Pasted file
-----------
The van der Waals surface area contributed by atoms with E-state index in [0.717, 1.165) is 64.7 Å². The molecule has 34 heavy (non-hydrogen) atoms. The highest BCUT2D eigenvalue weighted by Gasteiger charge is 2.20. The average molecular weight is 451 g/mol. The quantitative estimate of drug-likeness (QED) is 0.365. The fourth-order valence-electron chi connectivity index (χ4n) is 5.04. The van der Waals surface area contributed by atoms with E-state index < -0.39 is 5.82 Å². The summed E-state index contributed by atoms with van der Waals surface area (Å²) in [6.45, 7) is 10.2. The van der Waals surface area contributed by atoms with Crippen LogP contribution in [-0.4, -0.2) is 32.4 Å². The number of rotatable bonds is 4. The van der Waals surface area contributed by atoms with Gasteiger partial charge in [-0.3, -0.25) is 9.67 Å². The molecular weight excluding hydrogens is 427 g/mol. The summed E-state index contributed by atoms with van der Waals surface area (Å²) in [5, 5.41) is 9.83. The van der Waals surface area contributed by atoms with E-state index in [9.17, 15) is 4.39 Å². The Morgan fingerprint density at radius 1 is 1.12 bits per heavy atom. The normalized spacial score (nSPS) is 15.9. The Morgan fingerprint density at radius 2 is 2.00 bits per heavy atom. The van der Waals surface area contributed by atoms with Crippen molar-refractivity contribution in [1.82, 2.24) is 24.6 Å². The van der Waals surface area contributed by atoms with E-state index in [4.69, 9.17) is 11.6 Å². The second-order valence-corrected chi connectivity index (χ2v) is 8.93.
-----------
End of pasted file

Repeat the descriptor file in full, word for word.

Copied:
The van der Waals surface area contributed by atoms with E-state index in [0.717, 1.165) is 64.7 Å². The molecule has 34 heavy (non-hydrogen) atoms. The highest BCUT2D eigenvalue weighted by Gasteiger charge is 2.20. The average molecular weight is 451 g/mol. The quantitative estimate of drug-likeness (QED) is 0.365. The fourth-order valence-electron chi connectivity index (χ4n) is 5.04. The van der Waals surface area contributed by atoms with E-state index < -0.39 is 5.82 Å². The summed E-state index contributed by atoms with van der Waals surface area (Å²) in [6.45, 7) is 10.2. The van der Waals surface area contributed by atoms with Crippen LogP contribution in [-0.4, -0.2) is 32.4 Å². The number of rotatable bonds is 4. The van der Waals surface area contributed by atoms with Gasteiger partial charge in [-0.3, -0.25) is 9.67 Å². The molecular weight excluding hydrogens is 427 g/mol. The summed E-state index contributed by atoms with van der Waals surface area (Å²) in [5, 5.41) is 9.83. The van der Waals surface area contributed by atoms with E-state index in [9.17, 15) is 4.39 Å². The Morgan fingerprint density at radius 1 is 1.12 bits per heavy atom. The normalized spacial score (nSPS) is 15.9. The Morgan fingerprint density at radius 2 is 2.00 bits per heavy atom. The van der Waals surface area contributed by atoms with Crippen molar-refractivity contribution in [1.82, 2.24) is 24.6 Å². The van der Waals surface area contributed by atoms with E-state index in [4.69, 9.17) is 11.6 Å². The second-order valence-corrected chi connectivity index (χ2v) is 8.93.